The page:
Contrast that to zello, which is a 180 degree flip: it's a VOIP walkie talkie app for the general public, where some have set up moderated ham-only servers (rooms) that gateway to repeaters/RF, where the moderators must individually verify its member's licenses. It's very interesting, and the audio is tenfold better sounding than echolink, but its application purpose isn't explicitly for ham radio so its a little challenging to integrate with repeaters, but it's generally very easy to use. It was highly effective in communication for the Cajun Navy and other rescue groups during Hurricane Irma, Maria, and Harvey (when cell networks were available).

-Sterling N0SSC


On Wed, Feb 5, 2020 at 7:04 AM Lloyd Colston, KC5FM <kc5fm@...> wrote:
If it’s “not real radio”. Why do I need a Callsign to use it?

As noted in this thread, it’s useful during emergencies. For example, the VOIPWXNET ... voipwx.net ... crew monitors during landfalling hurricanes in support of the National Hurricane Center. The Net has been able to receive reports and calls for help during those times. You are welcome to checkin, get trained, and become involved.

Echolink has not always been popular in some circles. Just as a station putting hum on AM or chirp on CW, some don’t connect to the Echolink test server to see what their signal is like before they connect to W1AW.

Allstar is another VOIP effort. KC5FM-R is 28848 there. Broad brush statement, Allstar and IRLP tend to have better audio than Echolink but ...

The audio on Echolink has improved greatly over the last few years because operators are taking more care with the technology.

Hope that helps.

73


--
Lloyd Colston, KC5FM




kn4vlt@...
 

Yes i've used echo link in the past and like it all though I am still figuring out all the features of it
Matthew kn4vlt


Brian WA5SON
 

I have the Echlink app on my phone and software on my PC however I primarily use AllStar now. Reason being I found AllStar has better audio quality/levels, propagation works like a regular radio, is more reliable, and I can experiment with its programming and capabilities.

I like Echolink for is ease of use and ease of ability to get on the network. I just found AllStar has some features that Echolink dosent have and these features appeal to how I wish to communicate with my license.


Dr Jim Kennedy
 

I also use EchoLink frequently. However, when using echolink it is necessary for both actual repeater users and echolink user to realize that there is a slight delay when beginning to transmit via an echolink connection. If normal repeater users do not give a few second break at the end of their transmission then there is an insufficient gap to allow echolink internet users to gain access to the repeater. Also, echolink internet users need to also allow a few seconds between transmissions to ensure that doubling does not occur. Establishing such a slight delay protocol helps the facilitate echolink communications.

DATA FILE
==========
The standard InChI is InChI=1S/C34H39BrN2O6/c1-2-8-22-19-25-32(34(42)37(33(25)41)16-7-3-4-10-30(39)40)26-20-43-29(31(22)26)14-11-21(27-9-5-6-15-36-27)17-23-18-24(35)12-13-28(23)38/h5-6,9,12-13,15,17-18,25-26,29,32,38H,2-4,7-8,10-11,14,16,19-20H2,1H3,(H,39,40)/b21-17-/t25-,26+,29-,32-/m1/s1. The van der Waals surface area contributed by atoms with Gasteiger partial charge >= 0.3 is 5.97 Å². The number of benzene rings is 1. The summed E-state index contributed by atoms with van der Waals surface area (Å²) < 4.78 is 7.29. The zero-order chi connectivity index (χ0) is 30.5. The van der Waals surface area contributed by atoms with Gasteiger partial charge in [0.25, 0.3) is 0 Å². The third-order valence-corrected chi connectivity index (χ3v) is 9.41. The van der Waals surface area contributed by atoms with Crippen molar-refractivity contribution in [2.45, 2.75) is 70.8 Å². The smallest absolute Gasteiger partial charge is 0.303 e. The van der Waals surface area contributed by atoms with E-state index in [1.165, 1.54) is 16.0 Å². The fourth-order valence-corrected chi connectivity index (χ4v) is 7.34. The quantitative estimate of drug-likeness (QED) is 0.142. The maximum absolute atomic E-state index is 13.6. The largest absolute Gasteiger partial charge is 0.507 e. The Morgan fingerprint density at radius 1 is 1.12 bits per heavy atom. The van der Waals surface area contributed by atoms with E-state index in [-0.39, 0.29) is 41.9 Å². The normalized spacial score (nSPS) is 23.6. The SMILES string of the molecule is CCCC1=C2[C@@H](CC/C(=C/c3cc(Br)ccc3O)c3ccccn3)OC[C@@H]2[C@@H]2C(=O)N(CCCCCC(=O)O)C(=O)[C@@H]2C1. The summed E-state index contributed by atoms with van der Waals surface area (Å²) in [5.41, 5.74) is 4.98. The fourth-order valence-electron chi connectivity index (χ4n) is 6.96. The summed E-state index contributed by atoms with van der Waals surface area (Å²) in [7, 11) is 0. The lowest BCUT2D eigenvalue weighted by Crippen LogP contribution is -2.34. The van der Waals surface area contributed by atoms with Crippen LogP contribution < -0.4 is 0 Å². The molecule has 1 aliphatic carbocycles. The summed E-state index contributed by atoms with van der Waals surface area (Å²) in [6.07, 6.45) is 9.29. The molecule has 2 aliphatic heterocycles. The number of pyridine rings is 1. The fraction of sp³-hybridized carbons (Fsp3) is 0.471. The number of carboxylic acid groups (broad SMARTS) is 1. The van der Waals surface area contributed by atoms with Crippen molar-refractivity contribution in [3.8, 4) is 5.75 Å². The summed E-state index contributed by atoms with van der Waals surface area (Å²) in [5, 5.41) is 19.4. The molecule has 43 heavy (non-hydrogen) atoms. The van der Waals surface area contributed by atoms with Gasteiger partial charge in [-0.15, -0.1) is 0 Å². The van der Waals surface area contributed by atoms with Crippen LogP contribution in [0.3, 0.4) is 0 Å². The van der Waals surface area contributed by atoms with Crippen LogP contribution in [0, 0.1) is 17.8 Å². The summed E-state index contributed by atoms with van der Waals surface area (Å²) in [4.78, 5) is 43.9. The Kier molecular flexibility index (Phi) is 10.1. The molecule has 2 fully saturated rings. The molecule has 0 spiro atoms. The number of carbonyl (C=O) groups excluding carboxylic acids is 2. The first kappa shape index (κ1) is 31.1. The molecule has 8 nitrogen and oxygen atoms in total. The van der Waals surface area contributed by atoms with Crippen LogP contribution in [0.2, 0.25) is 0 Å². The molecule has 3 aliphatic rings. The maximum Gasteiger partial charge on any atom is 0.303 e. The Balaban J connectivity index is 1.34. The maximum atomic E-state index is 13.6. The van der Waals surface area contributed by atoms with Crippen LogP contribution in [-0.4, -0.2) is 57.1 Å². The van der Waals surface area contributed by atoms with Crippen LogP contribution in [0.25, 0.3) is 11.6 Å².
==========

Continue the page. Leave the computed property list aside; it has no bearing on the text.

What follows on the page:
photo
Dr. Jim Kennedy
K 2 P H D -- PG0222156 - T2GB070658/Radar

OEM-RACES-ARES-CERT  | K2PHD@...

SARA-OOTC-FISTS-SKCC-NAQCC  | FN20qv


On Feb 1, 2020, at 8:37 AM, Bill Osler <wfosler@...> wrote:

I have used Echolink quite a bit in recent years, because it's the only way I can participate in nets in the Twin Cities, which are just outside my VHF FM range. We make it available for our Sunday night net here, and many club members use it when they travel. I checked in with the locals that way from Mt. Denali in Alaska. 

I've had some very interesting QSOs with Echolink. I worked a fellow in Tasmania who was walking on a beach there. I have had many contacts with Europe and Asia. I prefer to work people who are on radio at the far end, so we are increasing the activity on the air, not taking away from it. When our kids were little, I would use it to work my brother in California, and he would let my elderly Mom talk to her grandkids. 

I have to undergo a lengthy medical procedure three times a week, and Echolink helps ease the boredom sometimes. A few weeks ago, I was in the middle of this procedure, and I contacted a fellow who was mobile in the Twin Cities. Suddenly, he asked if I could call 9-1-1. It turned out that someone had lost a gas can in the middle of the freeway, on a bridge. I contacted the highway patrol in the Cities and the matter was handled. 

Yeah, it's not 'real radio' and it's no good for contests or awards (though there used to be some special Echolink awards out there). Neither are Dstar, DMR, or Fusion. But unless you care about that, I find it great fun to ragchew with people who would just give me a '59 73' report on HF. 
--
Bill, K0RGR